Back in October 2010, I posted on our blog that we were beginning our deployment of Domain Name System Security Extensions (DNSSEC), as part of an evolving suite of security protections that are part of Comcast Constant Guard™.
ISPs play two roles in DNSSEC. The first role is perhaps the most critical, which is validating DNSSEC as part of the DNS lookups performed for our customers. These lookups occur when a customer tries to access a site, such as www.paypal.com. Then, when a customer tries to connect to that website, a Comcast DNS server checks that domain name, and verifies that signature to ensure that it is valid and has not been tampered with by hackers or other criminals. The second role is to cryptographically sign the domain names that we own, such as comcast.com, so that when our customers or others using DNSSEC try to connect to services in those domains they can validate the security of the associated DNS responses.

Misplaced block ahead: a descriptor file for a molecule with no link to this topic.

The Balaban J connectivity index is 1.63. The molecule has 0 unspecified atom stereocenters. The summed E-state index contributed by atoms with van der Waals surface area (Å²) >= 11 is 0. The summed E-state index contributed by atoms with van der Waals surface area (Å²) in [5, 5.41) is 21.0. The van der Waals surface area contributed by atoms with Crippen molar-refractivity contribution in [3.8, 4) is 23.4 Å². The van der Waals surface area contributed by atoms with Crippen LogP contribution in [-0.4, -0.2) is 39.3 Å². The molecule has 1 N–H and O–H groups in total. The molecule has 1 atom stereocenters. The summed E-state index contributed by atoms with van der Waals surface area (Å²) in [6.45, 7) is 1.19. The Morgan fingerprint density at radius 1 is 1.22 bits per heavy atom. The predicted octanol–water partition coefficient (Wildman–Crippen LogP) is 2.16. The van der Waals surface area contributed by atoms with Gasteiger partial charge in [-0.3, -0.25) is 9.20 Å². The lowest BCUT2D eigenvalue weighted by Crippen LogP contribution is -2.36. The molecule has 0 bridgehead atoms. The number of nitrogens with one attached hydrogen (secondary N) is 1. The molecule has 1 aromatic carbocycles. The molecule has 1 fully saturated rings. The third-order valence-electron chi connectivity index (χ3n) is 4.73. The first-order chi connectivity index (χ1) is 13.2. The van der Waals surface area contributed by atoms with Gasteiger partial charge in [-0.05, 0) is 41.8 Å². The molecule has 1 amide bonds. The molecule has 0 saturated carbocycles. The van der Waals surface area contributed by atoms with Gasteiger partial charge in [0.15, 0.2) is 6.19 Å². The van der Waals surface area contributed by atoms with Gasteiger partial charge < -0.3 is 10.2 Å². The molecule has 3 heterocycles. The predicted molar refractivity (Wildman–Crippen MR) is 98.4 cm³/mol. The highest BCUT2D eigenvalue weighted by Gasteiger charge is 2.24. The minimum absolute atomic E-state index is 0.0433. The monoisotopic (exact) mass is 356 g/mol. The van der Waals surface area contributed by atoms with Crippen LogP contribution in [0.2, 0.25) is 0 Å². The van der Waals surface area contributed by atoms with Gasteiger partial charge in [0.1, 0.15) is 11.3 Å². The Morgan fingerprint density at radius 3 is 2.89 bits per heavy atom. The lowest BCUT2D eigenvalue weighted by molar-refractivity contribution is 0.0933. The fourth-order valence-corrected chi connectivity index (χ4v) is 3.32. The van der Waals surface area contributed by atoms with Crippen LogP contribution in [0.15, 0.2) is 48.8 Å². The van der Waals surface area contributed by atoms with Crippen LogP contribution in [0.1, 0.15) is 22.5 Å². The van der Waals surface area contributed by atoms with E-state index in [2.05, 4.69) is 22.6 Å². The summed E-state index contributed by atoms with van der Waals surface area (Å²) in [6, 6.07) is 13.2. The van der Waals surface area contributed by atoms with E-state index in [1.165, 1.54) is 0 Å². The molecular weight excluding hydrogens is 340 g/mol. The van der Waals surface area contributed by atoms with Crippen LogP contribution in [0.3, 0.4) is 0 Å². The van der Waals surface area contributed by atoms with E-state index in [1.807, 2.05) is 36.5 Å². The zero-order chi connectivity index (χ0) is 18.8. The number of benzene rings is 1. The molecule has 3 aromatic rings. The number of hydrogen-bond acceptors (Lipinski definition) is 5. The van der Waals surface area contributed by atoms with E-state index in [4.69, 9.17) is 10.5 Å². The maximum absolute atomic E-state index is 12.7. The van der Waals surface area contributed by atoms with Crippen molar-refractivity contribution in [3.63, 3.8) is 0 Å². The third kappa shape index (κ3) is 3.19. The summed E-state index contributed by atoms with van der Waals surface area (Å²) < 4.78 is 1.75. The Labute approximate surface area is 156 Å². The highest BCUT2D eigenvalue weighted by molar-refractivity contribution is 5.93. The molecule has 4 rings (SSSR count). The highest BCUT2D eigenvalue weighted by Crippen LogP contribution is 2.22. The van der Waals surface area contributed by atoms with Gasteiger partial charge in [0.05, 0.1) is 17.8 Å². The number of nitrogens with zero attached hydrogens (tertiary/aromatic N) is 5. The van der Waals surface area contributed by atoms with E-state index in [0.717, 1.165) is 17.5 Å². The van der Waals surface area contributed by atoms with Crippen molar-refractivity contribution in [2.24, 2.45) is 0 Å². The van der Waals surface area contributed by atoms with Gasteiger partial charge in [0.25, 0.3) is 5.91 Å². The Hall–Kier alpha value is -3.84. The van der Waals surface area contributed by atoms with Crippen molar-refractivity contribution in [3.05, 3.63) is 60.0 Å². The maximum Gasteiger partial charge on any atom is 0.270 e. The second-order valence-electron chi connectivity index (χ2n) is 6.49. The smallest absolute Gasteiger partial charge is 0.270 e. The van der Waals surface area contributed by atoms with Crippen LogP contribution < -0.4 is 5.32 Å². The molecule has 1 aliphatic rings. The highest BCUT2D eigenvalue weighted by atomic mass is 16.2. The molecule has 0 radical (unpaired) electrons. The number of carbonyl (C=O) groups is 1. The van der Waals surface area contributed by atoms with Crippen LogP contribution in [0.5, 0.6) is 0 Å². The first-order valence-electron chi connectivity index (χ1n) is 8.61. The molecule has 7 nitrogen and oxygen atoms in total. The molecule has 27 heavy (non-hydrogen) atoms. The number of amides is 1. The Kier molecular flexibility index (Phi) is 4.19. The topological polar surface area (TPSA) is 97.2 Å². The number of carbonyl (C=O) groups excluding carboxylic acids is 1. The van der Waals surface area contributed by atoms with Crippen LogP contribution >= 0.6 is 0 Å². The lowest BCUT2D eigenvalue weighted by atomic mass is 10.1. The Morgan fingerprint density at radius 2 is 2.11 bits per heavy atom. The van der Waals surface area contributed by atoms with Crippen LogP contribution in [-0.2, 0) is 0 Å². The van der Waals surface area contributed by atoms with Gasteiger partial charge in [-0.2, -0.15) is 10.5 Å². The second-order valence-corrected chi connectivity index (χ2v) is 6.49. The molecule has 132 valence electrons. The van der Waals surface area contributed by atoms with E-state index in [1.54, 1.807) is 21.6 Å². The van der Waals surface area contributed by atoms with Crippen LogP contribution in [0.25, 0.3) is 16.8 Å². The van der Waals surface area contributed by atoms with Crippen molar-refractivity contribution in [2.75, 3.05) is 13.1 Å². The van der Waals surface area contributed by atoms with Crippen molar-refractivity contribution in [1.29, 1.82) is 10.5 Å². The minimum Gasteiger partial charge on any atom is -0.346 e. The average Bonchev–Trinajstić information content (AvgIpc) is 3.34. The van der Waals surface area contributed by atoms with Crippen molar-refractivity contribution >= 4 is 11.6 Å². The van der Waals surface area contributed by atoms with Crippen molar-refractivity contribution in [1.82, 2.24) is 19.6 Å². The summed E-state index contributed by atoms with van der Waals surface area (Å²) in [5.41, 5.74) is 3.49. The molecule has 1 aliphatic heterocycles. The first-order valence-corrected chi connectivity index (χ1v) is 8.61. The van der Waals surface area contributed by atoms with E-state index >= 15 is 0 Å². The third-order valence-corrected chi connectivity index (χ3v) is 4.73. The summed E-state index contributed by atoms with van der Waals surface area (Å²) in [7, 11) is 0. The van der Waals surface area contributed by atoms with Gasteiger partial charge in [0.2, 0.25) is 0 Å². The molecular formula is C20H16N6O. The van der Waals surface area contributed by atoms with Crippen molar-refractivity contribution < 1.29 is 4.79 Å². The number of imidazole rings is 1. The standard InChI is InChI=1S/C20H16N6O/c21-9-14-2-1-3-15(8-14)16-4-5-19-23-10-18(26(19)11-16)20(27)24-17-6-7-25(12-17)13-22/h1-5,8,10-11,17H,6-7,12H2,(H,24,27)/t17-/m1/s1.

Since 2010, our deployment has steadily progressed and we have reached a couple of significant milestones. First, Comcast owns thousands of domains such as comcast.com. We have now cryptographically signed more than 5,000 of our domains, representing over 90% of our domain names. Second, we now have 50% of our 17.8M Internet customers using our DNSSEC-validating servers. We expect to complete signing all of our domain names and having all of our customers use our DNSSEC-validating servers in early 2012.
Now that millions of Internet users in the U.S. are able to use DNSSEC, we feel it is an important time to urge major domain owners, especially for commerce and banking-related sites, to begin signing their domain names. PayPal has already taken this important step, which we applaud, and we encourage other domains to follow their lead.
For more information, you may also want to check out this brief introductory video about DNSSEC, our DNSSEC Information Center, as well as our Constant Guard™ page.